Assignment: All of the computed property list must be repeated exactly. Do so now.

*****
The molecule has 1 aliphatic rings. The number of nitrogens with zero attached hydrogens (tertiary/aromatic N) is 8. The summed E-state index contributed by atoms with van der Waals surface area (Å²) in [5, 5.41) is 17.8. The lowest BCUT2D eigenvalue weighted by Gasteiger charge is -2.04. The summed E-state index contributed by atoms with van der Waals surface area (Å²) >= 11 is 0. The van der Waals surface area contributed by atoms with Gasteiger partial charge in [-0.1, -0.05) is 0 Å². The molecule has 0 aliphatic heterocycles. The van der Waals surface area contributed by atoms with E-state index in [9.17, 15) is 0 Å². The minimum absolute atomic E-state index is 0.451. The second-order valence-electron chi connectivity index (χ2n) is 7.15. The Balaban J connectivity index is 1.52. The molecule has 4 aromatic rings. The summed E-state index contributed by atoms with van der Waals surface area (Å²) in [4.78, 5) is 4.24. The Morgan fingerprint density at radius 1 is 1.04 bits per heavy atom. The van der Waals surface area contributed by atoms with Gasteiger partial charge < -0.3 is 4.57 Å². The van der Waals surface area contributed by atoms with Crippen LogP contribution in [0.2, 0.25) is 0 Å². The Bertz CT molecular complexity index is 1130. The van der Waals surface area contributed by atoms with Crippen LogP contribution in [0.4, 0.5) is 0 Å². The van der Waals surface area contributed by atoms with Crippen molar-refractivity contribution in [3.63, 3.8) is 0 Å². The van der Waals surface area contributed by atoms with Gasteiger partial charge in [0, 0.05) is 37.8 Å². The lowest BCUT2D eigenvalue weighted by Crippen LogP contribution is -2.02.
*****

The molecule has 1 aliphatic rings. The number of nitrogens with zero attached hydrogens (tertiary/aromatic N) is 8. The summed E-state index contributed by atoms with van der Waals surface area (Å²) in [5, 5.41) is 17.8. The lowest BCUT2D eigenvalue weighted by Gasteiger charge is -2.04. The summed E-state index contributed by atoms with van der Waals surface area (Å²) >= 11 is 0. The van der Waals surface area contributed by atoms with Gasteiger partial charge in [-0.1, -0.05) is 0 Å². The molecule has 0 aliphatic heterocycles. The van der Waals surface area contributed by atoms with E-state index in [9.17, 15) is 0 Å². The minimum absolute atomic E-state index is 0.451. The second-order valence-electron chi connectivity index (χ2n) is 7.15. The Balaban J connectivity index is 1.52. The molecule has 4 aromatic rings. The summed E-state index contributed by atoms with van der Waals surface area (Å²) in [4.78, 5) is 4.24. The Morgan fingerprint density at radius 1 is 1.04 bits per heavy atom. The van der Waals surface area contributed by atoms with Gasteiger partial charge < -0.3 is 4.57 Å². The van der Waals surface area contributed by atoms with Crippen LogP contribution in [0.2, 0.25) is 0 Å². The Bertz CT molecular complexity index is 1130. The van der Waals surface area contributed by atoms with Crippen LogP contribution in [0.4, 0.5) is 0 Å². The van der Waals surface area contributed by atoms with Crippen molar-refractivity contribution in [3.63, 3.8) is 0 Å². The van der Waals surface area contributed by atoms with Gasteiger partial charge in [0, 0.05) is 37.8 Å². The lowest BCUT2D eigenvalue weighted by Crippen LogP contribution is -2.02.